Like its predecessor, the A7R III includes 5-axis in-body image stabilization that works with practically any lens. But thanks due to improved algorithms, it now promises blur-free hand-held shooting at shutter speeds 5.5 stops slower than would otherwise be possible.
According to Sony, this is the most effective image stabilization system yet employed by a full-frame camera. In a very welcome addition, the A7R III uses the same uprated NP-FZ100 battery as the Alpha 9, offering over twice the capacity of the old NP-FW50. It’s fixed for 650 shots using the LCD, or 530 with the EVF, according to CIPA standard testing. The A7R III also gains twin SD card slots, one of which is of the faster UHS-II type, and can automatically switch between them when one fills up. The NP-FZ100 battery is given for 650 shots using the LCD, or 530 with the EVF.
Sony has also added a couple of features that are completely new to the A7R III. Alongside the traditional Micro-USB port, there’s a high-speed USB-C, which allows tethered operation via Sony’s new free Imaging Edge software. Alternatively, you can charge the camera through one USB port while using a cable release with the other.
In a much-requested addition, it’s now possible to protect images in-camera during playback or assign them to star ratings that are recognized by Adobe Lightroom and Bridge. Another neat touch is that bursts of images can be grouped in playback, making it quicker to browse through your day’s shooting. I’ve found these features to be particularly useful. The two SD slots are behind one door, with the lower one being fast UHS-II.
Wi-Fi is built-in for connection to a smartphone or tablet, using Sony’s free PlayMemories Mobile app for Android and iOS. This qualify full remote control of the camera, complete with a live view display. Sony also makes it particularly easy to transfer images from the camera to your device, simply by pressing the Fn button on the camera’s back during playback. You can also geotag your pictures as you shoot using your phone’s GPS, via the newly-added Bluetooth connection.
However, a few features are missing compared to what I’d expect at this price. For instance, there’s no in-camera raw conversion, which just about each different complete currently offers. Nor is there a built-in intervalometer, and with Sony having abandoned its downloadable PlayMemories camera apps, no option to add one. So if you want to shoot time-lapse, you’ll have to make use of an old-fashioned remote release or a third-party solution such as the Cascable 3 Wi-Fi app. This is disappointing for a $2698 camera.
Sony A7R III Review – Viewfinder and screen
Like the A9, the A7R III employs a large, high-resolution 3.69-million-dot EVF, which provides a bright, detailed view that’s as large as any full-frame DSLR’s. Depending on your preferences, it can be set to either 60fps or 120fps display modes, with the latter promising more fluid motion at the expense of increased viewing artifacts such as moiré or jaggies. You can choose to overlay a wide range of additional information, but in one of Sony’s on-going failings, it’s not possible to see a live histogram and electronic levels simultaneously. Even so, the EVF is so good that I used it for the mast majority of the images I shot.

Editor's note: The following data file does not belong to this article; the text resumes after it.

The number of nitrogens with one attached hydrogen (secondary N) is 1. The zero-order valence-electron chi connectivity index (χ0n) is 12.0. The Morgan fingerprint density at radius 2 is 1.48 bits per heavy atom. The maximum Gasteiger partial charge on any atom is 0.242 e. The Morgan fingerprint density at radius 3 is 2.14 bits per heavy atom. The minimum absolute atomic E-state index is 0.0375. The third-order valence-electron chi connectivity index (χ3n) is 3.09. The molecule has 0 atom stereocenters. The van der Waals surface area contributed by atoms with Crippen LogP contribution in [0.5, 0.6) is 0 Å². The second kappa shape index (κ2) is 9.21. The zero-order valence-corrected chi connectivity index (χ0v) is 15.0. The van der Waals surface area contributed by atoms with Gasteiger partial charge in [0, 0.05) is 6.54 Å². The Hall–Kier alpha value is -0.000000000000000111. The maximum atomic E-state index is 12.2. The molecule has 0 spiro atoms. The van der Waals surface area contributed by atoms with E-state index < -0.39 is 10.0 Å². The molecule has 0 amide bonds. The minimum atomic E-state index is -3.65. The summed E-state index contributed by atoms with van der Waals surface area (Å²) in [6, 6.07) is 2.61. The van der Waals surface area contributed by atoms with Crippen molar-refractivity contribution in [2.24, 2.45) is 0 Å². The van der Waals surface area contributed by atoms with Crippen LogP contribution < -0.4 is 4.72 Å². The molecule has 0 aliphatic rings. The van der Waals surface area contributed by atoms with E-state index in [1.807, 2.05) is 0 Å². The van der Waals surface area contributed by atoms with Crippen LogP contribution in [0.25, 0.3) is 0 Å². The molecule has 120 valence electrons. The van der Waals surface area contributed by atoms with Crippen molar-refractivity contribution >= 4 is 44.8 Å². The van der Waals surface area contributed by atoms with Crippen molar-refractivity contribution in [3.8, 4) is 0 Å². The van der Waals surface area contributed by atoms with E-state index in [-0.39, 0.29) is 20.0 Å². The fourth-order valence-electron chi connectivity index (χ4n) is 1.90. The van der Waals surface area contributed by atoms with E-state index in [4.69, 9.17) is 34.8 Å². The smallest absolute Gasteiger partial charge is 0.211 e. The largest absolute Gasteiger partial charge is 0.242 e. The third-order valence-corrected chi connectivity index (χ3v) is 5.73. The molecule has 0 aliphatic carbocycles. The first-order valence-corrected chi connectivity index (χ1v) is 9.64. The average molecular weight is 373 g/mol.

On the back, the LCD has been upgraded to 1.44-million dots, with Whitemagic technology for improved brightness. It’s additionally touch-sensitive for setting the main target purpose and examining enlarged pictures in playback. Sadly tho’, Sony has insisted on sticking with its relatively inflexible tilt-only design. This has the advantage of being terribly compact and not intrusive with connective ports, but it becomes useless the moment you switch the camera to portrait format. I’d have most popular to ascertain a dual-axis tilt or fully-articulated style, as on different top-end mirrorless cameras.
Sony A7R III – Autofocus
Like other mirrorless models, the A7R III uses the main image sensor for autofocus, employing a combination of phase and contrast detection. This has a number of advantages compared to DSLRs; the focus area covers a much wider area of the frame, and there’s no need to program in micro-adjustments for each of your lenses to fine-tune accuracy. As a result, it’s much easier to get consistently sharp images.
As usual from Sony, you get a set of focus area modes to choose from. In Wide mode, the camera will endeavor to identify the subject wherever it may be in the frame, while Zone restricts it to smaller areas. In Flexible Spot mode you can position the focus point manually almost anywhere in the frame; with Expand Flexible Spot, surrounding focus points are used to assist the camera in focus. For shooting portraits, Sony has included its spectacular Eye AF mode, which detects and focuses specifically on your subject’s nearer eye. This works remarkably well, acquiring correct focus with ease even when you’re shooting off-center subjects with fast lenses, where DSLRs tend to struggle.